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Turning White
Excerpt from a novel

April 10, 2003
The Iranian

Excerpt from Atul's Quest (Aventine Press, 2003) by Nader Habibi. Atul's Quest is a satirical story about what happens when this admiration for whiteness is taken to an extreme. Atul is a young student of Indian origin at Yale University. He is so obsessed with whiteness that believes all people of dark skin must engage in intermarriage with Whites to pass a lighter skin complexion to their future generations.

Atul was trying to catch his breath while sitting down and putting his large black backpack on the floor. He was a short fellow - only 5.4" - and very skinny. He must have been a second-generation immigrant, because, while he looked like a typical person from the Indian subcontinent, he did not have an Indian accent. His face was bony, and one could not help but notice his large cheekbones.

The good thing about having your office on the third floor of an old building is that you and anyone who comes to visit you get a good workout. Noticing that he was still breathing heavily, I commented : "At least it's good for your heart. Isn't it?" Then I waited for him to tell me the purpose of his visit. My guess was that he was here to ask for a recommendation letter, since ex-students rarely contact their former teachers for any other purpose.

"Dr. H, I was wondering if I could take an independent study course with you next fall?"
My answer was going to be negative, because I was very busy back then trying to complete my latest research paper. And besides, I did not have a good experience with supervising individual studies (IS) before. Last time I supervised an IS course, the student did not want to do the required readings. She didn't do a good job on her term papers either. At the end, she filed a complaint against me and claimed that I expected too much. However, I thought it would be impolite to reject Atul's request immediately. Besides, he might take another course with me in the future and give me a bad teacher evaluation. So I asked if he had a specific topic in mind.

"Yes, I do. It is a rather unusual topic that I have been thinking about for a long time. I would like to show that non-Whites should improve their racial beauty through marriage with Whites. I believe this is the only way that non-Whites could overcome their socio-economic rejection and achieve full integration into American society".

I was taken by surprise by this idea, especially since it came from an Indian-born student whose own skin color was dark. Atul's complexion was even darker than that of most Indians.

"Could you run that by me one more time," I said, as I leaned forward in my chair.. "Did you say you want to show that non-Whites should improve their racial beauty?!!" I asked with a polite smile. I wanted to tell him that this vague idea was not an economic topic, but first I wanted to know what the topic was exactly.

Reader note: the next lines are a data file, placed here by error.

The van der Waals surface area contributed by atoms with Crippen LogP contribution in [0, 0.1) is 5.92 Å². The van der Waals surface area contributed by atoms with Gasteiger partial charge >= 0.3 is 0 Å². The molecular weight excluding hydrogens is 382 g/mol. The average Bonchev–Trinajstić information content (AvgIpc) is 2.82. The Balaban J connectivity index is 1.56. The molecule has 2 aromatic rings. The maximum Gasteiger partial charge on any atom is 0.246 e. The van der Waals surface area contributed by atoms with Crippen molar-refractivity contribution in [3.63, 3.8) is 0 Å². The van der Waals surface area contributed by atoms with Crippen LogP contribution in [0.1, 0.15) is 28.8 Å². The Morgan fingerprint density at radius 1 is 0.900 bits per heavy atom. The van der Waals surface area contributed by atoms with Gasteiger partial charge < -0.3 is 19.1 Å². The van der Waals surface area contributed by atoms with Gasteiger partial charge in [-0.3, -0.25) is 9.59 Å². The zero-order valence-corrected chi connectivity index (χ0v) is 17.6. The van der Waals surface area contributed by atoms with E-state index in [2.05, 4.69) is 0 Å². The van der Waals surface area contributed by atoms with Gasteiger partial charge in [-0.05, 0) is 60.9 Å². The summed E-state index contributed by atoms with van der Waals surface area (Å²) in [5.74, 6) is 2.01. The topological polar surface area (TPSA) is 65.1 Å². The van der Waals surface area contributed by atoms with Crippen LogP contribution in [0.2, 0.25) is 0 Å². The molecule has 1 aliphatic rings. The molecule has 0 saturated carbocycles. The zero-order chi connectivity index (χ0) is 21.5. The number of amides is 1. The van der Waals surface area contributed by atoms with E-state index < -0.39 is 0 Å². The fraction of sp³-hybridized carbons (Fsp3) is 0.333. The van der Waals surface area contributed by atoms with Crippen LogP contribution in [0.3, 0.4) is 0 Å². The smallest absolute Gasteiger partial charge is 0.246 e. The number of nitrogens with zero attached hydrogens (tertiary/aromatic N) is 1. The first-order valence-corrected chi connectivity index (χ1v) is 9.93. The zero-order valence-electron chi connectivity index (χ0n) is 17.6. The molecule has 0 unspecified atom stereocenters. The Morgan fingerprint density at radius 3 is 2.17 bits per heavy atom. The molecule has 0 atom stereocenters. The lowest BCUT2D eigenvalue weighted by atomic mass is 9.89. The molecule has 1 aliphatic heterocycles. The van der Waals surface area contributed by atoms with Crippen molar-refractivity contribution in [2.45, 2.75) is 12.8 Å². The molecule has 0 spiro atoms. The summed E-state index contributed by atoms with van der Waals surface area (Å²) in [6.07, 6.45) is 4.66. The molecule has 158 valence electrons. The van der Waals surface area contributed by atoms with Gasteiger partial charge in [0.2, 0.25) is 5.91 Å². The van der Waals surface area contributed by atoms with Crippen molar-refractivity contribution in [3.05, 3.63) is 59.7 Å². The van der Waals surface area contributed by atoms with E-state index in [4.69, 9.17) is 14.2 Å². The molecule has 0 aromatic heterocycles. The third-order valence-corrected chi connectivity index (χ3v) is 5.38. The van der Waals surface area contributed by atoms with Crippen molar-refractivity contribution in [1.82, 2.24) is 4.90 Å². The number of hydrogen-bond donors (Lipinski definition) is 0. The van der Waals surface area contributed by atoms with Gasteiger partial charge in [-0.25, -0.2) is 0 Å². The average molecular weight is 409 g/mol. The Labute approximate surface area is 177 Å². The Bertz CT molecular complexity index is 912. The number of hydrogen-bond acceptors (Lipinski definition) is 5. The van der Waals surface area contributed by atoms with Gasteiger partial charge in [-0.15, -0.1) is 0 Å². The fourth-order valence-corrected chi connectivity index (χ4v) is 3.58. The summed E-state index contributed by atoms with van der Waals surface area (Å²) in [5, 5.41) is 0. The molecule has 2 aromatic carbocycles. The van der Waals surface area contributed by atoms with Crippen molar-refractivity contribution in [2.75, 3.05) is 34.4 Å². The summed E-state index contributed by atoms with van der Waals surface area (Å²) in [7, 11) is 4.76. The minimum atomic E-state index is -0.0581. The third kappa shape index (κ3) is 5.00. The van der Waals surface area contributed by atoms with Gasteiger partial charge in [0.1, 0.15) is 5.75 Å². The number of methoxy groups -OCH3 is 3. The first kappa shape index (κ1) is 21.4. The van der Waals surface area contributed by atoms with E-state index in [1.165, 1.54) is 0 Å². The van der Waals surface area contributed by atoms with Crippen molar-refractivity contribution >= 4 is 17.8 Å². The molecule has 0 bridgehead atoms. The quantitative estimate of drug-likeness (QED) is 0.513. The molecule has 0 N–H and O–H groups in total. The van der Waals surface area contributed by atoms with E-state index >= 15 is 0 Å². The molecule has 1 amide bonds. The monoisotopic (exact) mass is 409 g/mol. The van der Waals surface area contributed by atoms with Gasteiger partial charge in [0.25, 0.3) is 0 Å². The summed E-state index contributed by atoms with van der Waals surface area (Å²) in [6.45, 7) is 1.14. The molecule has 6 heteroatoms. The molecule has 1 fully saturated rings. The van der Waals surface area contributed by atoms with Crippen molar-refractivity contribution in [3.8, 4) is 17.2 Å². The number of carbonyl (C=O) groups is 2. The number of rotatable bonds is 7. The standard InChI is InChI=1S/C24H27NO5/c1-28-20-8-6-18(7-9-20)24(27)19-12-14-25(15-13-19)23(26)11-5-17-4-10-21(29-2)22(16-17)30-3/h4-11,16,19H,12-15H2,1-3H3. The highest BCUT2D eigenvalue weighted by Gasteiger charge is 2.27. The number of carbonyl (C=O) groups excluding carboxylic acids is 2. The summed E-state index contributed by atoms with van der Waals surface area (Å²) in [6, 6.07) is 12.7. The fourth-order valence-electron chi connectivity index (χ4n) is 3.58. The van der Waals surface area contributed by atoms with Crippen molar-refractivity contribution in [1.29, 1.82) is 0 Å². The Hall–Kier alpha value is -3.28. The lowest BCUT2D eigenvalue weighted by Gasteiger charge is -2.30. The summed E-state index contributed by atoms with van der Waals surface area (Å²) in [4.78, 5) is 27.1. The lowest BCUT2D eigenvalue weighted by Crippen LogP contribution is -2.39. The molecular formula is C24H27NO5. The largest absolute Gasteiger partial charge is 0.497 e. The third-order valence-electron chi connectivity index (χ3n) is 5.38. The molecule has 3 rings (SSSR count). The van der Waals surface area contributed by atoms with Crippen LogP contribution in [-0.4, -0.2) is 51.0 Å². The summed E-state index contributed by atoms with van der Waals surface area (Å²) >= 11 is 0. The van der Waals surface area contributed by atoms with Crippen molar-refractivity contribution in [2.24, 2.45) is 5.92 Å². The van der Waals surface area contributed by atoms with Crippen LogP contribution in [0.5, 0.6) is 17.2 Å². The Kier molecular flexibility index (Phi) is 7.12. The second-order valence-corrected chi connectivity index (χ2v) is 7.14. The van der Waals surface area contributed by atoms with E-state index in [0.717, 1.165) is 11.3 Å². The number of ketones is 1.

"I understand this is a controversial issue, but I'm very curious about it. What I mean is that, when it comes to beauty, Whites enjoy a comparative advantage relative to other races. While everyone talks about overcoming discrimination and achieving racial equality, I have never heard any talk of racial improvement. The fact is that, even though there are no proven differences in the physical and intellectual capacity of different races, the level of physical attractiveness is higher among some races than others. I want to show that it is good for those who are less attractive as a race to improve their physical beauty by biological intervention."

Atul's face was very serious throughout this explanation until the last few words about biological intervention. He said these last words with a meaningful smile. I had wanted to laugh much earlier, but did not think it was appropriate. So, as soon I saw the smile on his face, I started laughing, and Atul's smile turned into laughter in conformity. "I told you it's an unusual topic," said Atul, while trying to show that he was not disturbed by my laughter.

"It is a very unusual and, I should say, a very sensitive issue," I responded while nodding my head in approval and continued with a more serious tone: "I think you must talk to one of the professors in the sociology or psychology departments about this topic. They would know a lot more about these issues. Unfortunately I don't have enough knowledge in this area to be able to guide your study." It is not uncommon for professors to reject a request like Atul's by referring it to other departments and trying to sound encouraging.

"I agree with you that this issue is not directly related to economics. I contacted one of my professors in the sociology department last week, but he was not interested. He said it was offensive to minorities and there was no scientific proof for my argument. I'm glad your reaction is not as harsh as his. He only gave me three minutes of his time and advised me to drop the idea altogether. I also contacted a professor of ethnic studies who is from Latin America.